• Electronic Data Interchange (EDI) for company-wise communication and inter-connection of systems for the benefit of both the bank’s MIS and the customer.
  • Office Management Systems for accounting and administrative support.

All the above systems should be “client-based systems” and not “line-of-business systems” since these would provide better marketing and service to clients, facilitate cross-selling and customerization of schemes and hence, a better packaging for the product. This would help Indian banks “thing customer”.

All these would, thus, help in the effective management of time. Recourse to mechanized systems like ledger posting machine, cash counting machine and cheque sorting machine would result in reduction in the number of tedious and routine jobs to be handled manually saving time for the people to focus on the customer.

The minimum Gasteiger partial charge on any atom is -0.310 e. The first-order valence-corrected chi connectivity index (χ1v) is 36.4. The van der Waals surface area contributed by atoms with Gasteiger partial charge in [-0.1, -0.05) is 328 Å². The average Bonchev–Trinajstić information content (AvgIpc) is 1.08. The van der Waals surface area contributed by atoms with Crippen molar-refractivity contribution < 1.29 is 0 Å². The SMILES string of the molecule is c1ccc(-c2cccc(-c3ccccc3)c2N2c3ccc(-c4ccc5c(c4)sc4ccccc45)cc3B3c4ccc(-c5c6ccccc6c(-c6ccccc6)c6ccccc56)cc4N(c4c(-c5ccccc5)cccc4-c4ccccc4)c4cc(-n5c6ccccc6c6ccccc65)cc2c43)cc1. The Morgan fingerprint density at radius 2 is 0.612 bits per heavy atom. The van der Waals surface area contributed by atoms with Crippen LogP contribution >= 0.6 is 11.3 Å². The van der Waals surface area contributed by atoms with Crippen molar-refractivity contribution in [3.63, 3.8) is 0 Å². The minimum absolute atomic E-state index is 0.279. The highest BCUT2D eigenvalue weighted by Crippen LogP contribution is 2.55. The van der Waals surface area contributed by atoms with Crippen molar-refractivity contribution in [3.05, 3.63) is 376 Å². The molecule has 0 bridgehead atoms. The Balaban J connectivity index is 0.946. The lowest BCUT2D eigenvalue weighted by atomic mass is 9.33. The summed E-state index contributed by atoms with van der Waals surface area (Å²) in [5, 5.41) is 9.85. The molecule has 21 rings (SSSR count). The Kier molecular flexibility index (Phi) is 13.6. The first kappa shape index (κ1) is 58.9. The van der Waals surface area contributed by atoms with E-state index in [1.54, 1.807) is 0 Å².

Introduction: Since the inception of globalization in India, banking sector has undergone various changes. Introduction of asset classification and prudential accounting norms, deregulation of interest rate and opening up of the financial sector made Indian banking sector competitive. Encouragement to foreign banks and private sector banks increased competition for all operators in banking sector. The protective regime by the authority is over. Indian banks are exposed to global competition. Even competition within the country has increased manifold. The almost monopoly position enjoyed by the public sector banks of India is no more existence. Under this development Indian banks needs to reinvent the marketing strategy for growth.